Horn of plenty
- Paul Duchene
- Portland Tribune - Features
When Triangle Productions' Don Horn followed his muse, he left the trucks behind
If you run into Don Horn in the lobby after a play, he might ask you with a grin: 'How was it for you?'
That sums up his lighthearted approach to the risquŽ performances that have made Triangle Productions the busiest theater group in Portland. Last year his 'kids' put on 15 shows.
Horn thrives on the work overload that drives him to Theater Theatre, 3430 S.E. Belmont St., at 5 a.m. daily. He's likely to be there until 11 p.m. with an hour's nap at lunchtime on his tanning bed in the basement.
It's a far cry from the 'serious' career in the trucking industry he gave up only two years ago. He's on a different kind of roll.
Triangle's production of 'Greater Tuna' is in its ninth week and going strong. The big 1980s hit 'Angry Housewives' will once more invite Portlanders to 'eat their effing cornflakes' in November. 'Shirley Valentine' was a tour de force for Helena de Crespo in 2001, and the musical 'I Love You, You're Perfect, Now Change' played to packed houses in 2000 and 2001. It opens again Friday, Sept. 13.
A crash course in mating rituals, 'I Love You' is fairly mainstream for Triangle, which embraces gay comedies and dramas, Benny Hill slapstick and occasional bleak violence. Nudity is de rigueur, but it's not gratuitous, Horn says.
'There has to be a point. We try hard to push the envelope but not so far to offend,' Horn says with equanimity.
For example, he says, complete nudity is absent from the current comedy 'Down South,' which stars statuesque starlet Daria O'Neill as a frustrated housewife whose girlfriend Jennifer Niederloh helps her find her G spot as the Cuban missile crisis looms. Imagine an R-rated 'Dick Van Dyke Show.'
Selma incident changes everything
It's hard to imagine Horn in the trucking industry, even though he worked in it for 25 years. At 47, he looks more like a Hawaiian beach bum, with shoulder-length gray hair, deep tan, flapping shirt, shorts and no shoes. And he has the demeanor of a beach bum; he's gently happy and attentive, which serves him particularly well when he's directing.
'Focus, focus, focus,' he says to actresses Niederloh and O'Neill, rehearsing a masturbation scene.
Amazingly, Horn once worked for the state of Oregon handling trucking damage claims and overcharges across the country. Imagine how his casual appearance went over in, say, Alabama?
'I was in Selma, and this man said: 'I'm sorry I can't let you in my office, I don't believe you are who you say you are.' I had to call the office in Portland, and I thought, 'What am I doing here? This isn't me.' '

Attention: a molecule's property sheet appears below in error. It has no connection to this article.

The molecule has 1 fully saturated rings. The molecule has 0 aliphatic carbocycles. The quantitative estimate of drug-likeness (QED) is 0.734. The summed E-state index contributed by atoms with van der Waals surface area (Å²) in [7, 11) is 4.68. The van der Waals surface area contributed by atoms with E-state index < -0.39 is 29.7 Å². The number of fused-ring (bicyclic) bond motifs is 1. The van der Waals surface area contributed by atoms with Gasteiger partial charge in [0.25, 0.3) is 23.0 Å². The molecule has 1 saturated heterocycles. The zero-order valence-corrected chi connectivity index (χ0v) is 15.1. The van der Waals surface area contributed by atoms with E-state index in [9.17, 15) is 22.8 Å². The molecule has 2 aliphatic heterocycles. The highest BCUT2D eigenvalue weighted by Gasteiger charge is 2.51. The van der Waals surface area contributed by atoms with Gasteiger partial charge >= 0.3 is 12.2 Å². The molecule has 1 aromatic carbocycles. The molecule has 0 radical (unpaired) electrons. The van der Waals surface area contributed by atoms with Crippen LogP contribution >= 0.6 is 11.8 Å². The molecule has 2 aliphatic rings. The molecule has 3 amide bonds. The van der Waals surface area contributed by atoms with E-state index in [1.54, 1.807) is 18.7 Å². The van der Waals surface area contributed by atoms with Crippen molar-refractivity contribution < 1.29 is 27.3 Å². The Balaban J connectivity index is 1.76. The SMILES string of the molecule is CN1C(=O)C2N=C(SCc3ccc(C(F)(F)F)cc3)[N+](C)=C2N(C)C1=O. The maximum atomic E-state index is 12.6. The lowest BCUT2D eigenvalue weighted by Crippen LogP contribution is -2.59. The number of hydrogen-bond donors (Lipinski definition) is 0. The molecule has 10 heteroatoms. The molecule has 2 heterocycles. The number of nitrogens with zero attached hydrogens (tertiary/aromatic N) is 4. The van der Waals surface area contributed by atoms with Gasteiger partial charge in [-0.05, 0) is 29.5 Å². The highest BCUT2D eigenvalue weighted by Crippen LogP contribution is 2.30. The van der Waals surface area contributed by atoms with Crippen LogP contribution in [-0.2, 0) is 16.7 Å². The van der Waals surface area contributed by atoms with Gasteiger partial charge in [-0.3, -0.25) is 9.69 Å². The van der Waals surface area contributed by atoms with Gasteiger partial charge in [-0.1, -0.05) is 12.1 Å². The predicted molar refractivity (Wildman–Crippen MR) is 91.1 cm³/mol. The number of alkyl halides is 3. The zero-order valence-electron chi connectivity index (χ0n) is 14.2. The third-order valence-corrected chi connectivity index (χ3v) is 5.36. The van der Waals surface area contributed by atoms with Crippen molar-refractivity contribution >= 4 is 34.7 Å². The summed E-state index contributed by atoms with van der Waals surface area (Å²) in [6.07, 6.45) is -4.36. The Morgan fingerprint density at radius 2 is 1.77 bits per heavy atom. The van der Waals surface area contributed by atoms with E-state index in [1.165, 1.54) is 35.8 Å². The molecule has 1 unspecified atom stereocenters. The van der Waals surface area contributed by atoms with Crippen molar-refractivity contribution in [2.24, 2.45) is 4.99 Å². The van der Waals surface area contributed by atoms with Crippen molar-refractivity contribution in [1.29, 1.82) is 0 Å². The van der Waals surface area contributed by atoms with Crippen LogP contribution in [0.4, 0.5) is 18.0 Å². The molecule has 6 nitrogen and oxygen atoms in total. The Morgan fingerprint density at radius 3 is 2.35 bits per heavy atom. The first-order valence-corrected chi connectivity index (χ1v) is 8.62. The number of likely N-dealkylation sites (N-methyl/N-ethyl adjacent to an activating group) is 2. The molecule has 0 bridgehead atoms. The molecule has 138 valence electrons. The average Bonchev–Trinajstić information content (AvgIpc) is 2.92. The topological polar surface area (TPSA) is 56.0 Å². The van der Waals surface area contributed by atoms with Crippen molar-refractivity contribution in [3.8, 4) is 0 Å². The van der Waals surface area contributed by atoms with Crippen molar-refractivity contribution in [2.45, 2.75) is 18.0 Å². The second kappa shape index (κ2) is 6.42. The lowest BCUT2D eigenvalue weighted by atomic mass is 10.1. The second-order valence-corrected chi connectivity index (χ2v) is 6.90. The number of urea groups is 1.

But the fiscally responsible auditor is part of him. He loves the theater, but his business acumen is equally responsible for his success.
A Seaside awakening
Horn first smelled greasepaint at Seaside High School 30 years ago, where he remembers being overweight and unhappy.
'I didn't like anything about me, but a friend of mine was directing a one-act play called 'Antic Spring' and asked me if I'd like to be in it. When I got on stage, it was fun. I was a fat guy in a fat suit rolling around with ants in my pants to huge applause.'
Horn wouldn't tread the boards again for more than 10 years, marrying and having two children. Then he auditioned for a couple of plays at Portland Civic Theatre and Lakewood Theatre, came out of the closet and met Jeff Heine, his partner of 18 years.
'Jeff said, 'Why don't you stay home for a while?' So I wrote this play 'After the Rain,' ' he says with a laugh. 'Nobody wanted to produce it, New Rose Theatre was closing, Storefront Theatre was closing, so I produced it myself at the Firehouse. And opening night sold out.'
He was hooked. Then he got the rights to 'Vampire Lesbians of Sodom' and lucked into his business partner, Myra Donnelly, a playwright who loved the production.
Horn and Donnelley formed Triangle Productions, buying the Southeast Belmont building six years ago. While they were producing such plays as 'Jeffrey' and 'Dishin' With Divine' (which Horn wrote and starred Darcelle), Horn was still working for the state. But after the Selma experience, Horn told Donnelly he'd had enough of his day job.
Facing the reality of having to fill theaters nightly, Horn realized that audiences often came as a show neared its end. He concluded that short runs would bring people in sooner and could always be extended.
'He loves what he does'
Dale Johannes has acted in Portland for almost 20 years, including 79 performances of 'I Love You.' He says Horn's success stems from his ability to make his cast feel like family: 'He works nonstop, but he loves what he does, and you can tell.'
Daria O'Neill agrees.
'Don has all the best qualities of a stereotypical drama teacher. He genuinely cares about people,' she says. 'If Peter Pan had scoured Portland searching for a mother for his lost boys, he could have done no better than Don.'